Fish trackers study movement of Tahoe bass |

Fish trackers study movement of Tahoe bass

Adam Jensen / Tahoe Daily Tribune

Adam Jensen / Tahoe Daily TribuneA largemouth bass is implanted with an acoustic tag on Wednesday afternoon.

Legend has it that a prehistoric beast similar to the fabled Loch Ness Monster roams the depths of Lake Tahoe.

While the “Tahoe Tessie” myth holds more whimsy than weight, researchers from the University of Nevada, Reno, were at Lake Tahoe this week tagging beasts that could have real consequences for the lake’s historic underwater inhabitants.

Joined by employees of the California Department of Fish and Game, the researchers used two boats equipped with electrofishing equipment to catch 24 largemouth bass in the Tahoe Keys on Wednesday afternoon as part of a new study of warm-water fish in Lake Tahoe.

The largemouth bass is one of several warm-water fish species that were likely introduced – either intentionally or accidentally – into the lake by anglers in the mid-1980s and appears to be spreading around the lake’s near shore areas, according to recent research.

The fish may be contributing to a decrease in the number of native fish species in the lake since 1960, said Sudeep Chandra, a University of Nevada, Reno professor who studies invasive species at the lake.

Bass are voracious predators that eat native fish – like minnows and trout – or out-compete those species for food and habitat, added Stafford Lehr, senior fisheries biologist supervisor with the California Department of Fish and Game.

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“They are having an impact on the native fishes of Lake Tahoe,” Lehr said.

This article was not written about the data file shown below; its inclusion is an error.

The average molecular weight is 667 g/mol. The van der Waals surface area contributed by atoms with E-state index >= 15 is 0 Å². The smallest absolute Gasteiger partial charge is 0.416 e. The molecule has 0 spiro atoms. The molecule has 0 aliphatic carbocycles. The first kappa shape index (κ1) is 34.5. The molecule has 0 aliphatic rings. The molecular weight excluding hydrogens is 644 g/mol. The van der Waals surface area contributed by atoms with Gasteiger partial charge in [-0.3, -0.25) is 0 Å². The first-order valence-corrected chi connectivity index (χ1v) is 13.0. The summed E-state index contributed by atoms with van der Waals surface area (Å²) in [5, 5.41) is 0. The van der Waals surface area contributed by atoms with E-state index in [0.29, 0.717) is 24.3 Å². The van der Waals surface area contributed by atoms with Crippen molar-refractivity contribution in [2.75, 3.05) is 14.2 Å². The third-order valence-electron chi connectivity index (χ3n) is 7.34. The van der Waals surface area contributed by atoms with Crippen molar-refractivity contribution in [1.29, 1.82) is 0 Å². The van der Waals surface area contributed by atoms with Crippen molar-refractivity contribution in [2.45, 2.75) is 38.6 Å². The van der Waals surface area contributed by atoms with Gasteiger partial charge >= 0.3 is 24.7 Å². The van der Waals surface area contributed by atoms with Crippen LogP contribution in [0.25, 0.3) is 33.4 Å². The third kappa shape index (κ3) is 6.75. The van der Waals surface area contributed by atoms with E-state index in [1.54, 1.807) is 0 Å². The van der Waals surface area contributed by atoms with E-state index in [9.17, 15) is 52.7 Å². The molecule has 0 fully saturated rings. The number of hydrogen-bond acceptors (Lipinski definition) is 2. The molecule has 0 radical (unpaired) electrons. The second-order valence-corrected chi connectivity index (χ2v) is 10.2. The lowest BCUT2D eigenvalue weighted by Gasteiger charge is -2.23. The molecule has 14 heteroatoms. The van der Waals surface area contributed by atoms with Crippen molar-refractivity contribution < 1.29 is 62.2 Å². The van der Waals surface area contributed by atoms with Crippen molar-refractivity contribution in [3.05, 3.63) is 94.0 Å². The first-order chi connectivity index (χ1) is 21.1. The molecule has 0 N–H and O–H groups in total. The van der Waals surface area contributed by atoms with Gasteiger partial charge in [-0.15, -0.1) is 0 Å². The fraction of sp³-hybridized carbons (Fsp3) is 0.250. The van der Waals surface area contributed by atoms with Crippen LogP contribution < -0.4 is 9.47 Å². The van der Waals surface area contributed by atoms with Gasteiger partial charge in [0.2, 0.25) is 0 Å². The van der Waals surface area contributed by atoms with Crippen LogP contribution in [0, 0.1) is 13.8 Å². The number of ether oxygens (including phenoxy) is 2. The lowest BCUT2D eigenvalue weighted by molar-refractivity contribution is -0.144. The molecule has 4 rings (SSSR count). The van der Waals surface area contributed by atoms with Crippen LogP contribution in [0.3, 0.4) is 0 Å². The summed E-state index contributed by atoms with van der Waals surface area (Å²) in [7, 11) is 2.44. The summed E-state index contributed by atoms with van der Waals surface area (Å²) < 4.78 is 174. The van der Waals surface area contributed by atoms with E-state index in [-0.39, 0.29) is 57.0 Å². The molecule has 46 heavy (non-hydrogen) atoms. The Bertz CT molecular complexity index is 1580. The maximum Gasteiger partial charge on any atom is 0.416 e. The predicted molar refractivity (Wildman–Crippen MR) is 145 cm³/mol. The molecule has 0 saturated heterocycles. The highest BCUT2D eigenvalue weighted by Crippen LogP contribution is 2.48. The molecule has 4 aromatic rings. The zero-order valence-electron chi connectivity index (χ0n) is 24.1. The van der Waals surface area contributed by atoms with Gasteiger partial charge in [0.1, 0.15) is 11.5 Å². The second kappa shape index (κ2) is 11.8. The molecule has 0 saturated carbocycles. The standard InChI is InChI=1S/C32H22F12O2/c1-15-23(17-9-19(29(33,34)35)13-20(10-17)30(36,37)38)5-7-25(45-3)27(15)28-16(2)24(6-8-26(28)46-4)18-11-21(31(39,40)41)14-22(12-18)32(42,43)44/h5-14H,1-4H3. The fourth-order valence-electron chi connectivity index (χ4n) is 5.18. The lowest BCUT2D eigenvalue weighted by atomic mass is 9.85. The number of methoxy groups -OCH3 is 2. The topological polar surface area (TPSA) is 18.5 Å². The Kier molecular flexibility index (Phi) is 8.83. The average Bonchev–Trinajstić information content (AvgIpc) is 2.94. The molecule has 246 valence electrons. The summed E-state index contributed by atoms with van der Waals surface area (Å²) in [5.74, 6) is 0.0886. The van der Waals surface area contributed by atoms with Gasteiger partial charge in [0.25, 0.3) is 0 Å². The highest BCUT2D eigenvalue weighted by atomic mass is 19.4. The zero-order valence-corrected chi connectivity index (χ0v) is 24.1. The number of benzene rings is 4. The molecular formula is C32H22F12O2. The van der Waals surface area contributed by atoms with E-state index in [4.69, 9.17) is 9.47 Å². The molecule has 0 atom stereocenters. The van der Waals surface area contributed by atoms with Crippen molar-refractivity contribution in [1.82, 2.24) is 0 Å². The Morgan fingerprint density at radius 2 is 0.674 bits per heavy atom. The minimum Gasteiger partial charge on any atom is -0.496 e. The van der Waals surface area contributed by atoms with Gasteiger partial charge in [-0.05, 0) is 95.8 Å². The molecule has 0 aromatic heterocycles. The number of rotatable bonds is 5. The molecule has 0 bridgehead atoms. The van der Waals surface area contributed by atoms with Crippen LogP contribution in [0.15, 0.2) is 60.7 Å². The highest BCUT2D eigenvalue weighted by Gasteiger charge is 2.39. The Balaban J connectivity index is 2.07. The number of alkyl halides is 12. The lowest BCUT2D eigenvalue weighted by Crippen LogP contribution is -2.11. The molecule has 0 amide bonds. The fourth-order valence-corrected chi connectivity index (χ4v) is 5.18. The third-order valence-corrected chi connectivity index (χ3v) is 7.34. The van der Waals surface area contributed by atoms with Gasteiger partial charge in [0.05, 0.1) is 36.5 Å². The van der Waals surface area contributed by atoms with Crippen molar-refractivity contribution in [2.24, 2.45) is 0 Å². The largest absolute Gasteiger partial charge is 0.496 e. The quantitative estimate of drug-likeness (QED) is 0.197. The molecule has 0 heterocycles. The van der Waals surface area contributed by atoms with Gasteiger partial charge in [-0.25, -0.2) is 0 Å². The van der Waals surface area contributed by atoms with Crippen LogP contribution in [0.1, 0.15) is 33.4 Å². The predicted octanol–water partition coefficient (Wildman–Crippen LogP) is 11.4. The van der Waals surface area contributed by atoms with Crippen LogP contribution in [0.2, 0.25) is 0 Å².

Some of the bass caught Wednesday weighed more than 6 pounds.

In addition to the University of Nevada, Reno, and the Department of Fish and Game, the study that began Wednesday is sponsored by the U.S. Forest Service and the Tahoe Resource Conservation District. The study is a follow- up to a pilot project last year that showed warm-water fish species were able to leave the relatively warm refuge of the Tahoe Keys for other parts of the lake as early as July, sooner than researchers anticipated, Chandra said.

In the latest study, bass were stunned using electroshocking equipment and brought on shore, where researchers sedated them using club soda. Researchers then made a small incision on the bass’s bellies to implant two tags, before stitching the fish back up and returning them alive near the area they were caught.

One tag – a computer chip similar to what are often implanted into cats and dogs – will stay useful to researchers throughout the life of the fish and may allow them to one day estimate the total number of largemouth bass in the lake, something that remains unknown to scientists, Chandra said.

The second tag is an acoustic tag that will operate for more than a year and will allow researchers to track movements of the bass through the Keys.

By studying bass movements past 13 receivers that have been placed in the Keys during the next two years to pick up signals from the acoustic tags, researchers should be able to determine how often bass leave the Keys and gain greater knowledge about what triggers them to do so, Chandra said.

Researchers also hope to gain a greater understanding of how warm-water fish interact with the invasive plants – like Eurasian watermilfoil and curly-leaf pondweed – that are spreading around the lake and are already ubiquitous in the Keys, Chandra said.

The information gathered during the latest study will likely be critical to understanding how to protect the dwindling number of native fish species in the lake, Chandra said.

Both Lehr and Chandra expressed doubts about whether warm-water fish species could ever be eliminated from Lake Tahoe, but said this study will be critical step to figuring out what to do next.

“You first have to have a good understanding of the problem,” Lehr said.

Because the species were introduced to the lake relatively recently, the spread of the species can likely be controlled, Chandra said.

Using electrofishing to remove fish from the lake and eliminating the dense underwater forests of milfoil and pondweed where the warm-water fish thrive are two ways the populations of the fish species in the lake could potentially be limited, Chandra said.